A Walk Through the Past

A Walk through the Past: San Jose's Oak Hill Memorial ParkA Walk through the Past: San Jose’s Oak Hill Memorial Park by Patricia Loomis

My rating: 5 of 5 stars

California’s oldest secular cemetery is the pioneer burial ground of Northern California’s largest city. The huge cemetery is a lively place on a weekend, but has been heavily vandalized in the past. Buried here are George Donner, who was 10 when he survived the harrowing winter in the Sierras but went on to raise a family of his own. Also here is Mountain Charley, a mountain man who survived being mauled by a mama grizzly in the Santa Cruz Mountains. He lost an eye, but lived 30-some more years. More recently, George Merino, proclaimed king of the West Coast gypsies, was buried here in 1975.

This is the perfect cemetery guidebook. It has a map, short biographies of the permanent residents, photos of them, their graves, and often their property or other historical ephemera that illustrates their lives and contributions.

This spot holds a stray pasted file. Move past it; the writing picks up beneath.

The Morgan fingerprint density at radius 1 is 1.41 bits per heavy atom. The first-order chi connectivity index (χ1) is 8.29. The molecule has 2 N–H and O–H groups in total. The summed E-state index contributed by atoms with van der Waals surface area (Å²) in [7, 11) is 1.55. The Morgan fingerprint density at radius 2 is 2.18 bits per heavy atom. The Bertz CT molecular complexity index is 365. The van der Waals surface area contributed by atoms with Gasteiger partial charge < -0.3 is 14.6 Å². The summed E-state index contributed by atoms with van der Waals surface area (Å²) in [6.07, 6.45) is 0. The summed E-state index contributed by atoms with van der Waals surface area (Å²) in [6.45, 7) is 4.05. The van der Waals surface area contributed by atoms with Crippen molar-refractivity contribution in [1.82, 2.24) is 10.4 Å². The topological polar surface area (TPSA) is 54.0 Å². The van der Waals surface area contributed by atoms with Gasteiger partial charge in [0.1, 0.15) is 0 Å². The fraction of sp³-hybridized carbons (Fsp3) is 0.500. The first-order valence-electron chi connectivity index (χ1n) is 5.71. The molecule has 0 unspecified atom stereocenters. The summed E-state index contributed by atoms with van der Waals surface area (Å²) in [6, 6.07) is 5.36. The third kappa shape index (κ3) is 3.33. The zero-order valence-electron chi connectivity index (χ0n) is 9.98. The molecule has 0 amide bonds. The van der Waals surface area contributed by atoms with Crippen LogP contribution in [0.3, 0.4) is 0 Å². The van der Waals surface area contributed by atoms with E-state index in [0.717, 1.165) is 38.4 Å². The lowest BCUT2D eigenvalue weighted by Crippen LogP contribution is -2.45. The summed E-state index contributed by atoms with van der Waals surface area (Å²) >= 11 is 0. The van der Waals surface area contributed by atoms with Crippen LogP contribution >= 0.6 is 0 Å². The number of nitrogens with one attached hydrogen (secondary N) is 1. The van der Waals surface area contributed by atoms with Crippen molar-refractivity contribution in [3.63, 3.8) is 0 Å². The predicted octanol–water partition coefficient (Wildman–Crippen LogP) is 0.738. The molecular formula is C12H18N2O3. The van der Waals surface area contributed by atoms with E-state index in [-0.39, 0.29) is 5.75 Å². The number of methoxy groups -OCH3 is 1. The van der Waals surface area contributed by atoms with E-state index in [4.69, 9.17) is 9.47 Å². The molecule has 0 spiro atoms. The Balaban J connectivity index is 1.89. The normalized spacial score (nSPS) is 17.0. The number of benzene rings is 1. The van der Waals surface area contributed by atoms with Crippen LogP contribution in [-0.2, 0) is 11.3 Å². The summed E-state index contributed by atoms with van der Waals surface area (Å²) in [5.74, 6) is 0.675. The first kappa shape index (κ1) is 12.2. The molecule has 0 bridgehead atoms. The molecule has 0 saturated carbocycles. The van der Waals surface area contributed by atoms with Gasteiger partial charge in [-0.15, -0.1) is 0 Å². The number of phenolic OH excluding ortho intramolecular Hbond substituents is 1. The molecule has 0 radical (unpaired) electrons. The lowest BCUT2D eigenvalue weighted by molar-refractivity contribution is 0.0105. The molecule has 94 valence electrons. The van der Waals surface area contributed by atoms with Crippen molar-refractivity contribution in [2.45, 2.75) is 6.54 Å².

The only issue I have is that its organization is confusing. Rather than starting with the oldest graves in the pioneer section, that section comes last. I think the sections are arranged in order from closest to the gate on back to the fence, but it means you have to wait to get to the most interesting stories. That’s minor, though, considering how fascinating everything else is.

You can get your own copy of the book at Amazon.

View all my reviews on Goodreads.

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Local Cemetery Travel

Rhoads SF NationalI haven’t updated this blog in much too long.  I ended up being much busier than I expected in October. It’s always my busiest month, but this year was nuts. At this point, I have an essay I need to turn in and a couple of podcasts I’ve trying to lock down for next year. Then the 199 Cemeteries promotion is done until 2018.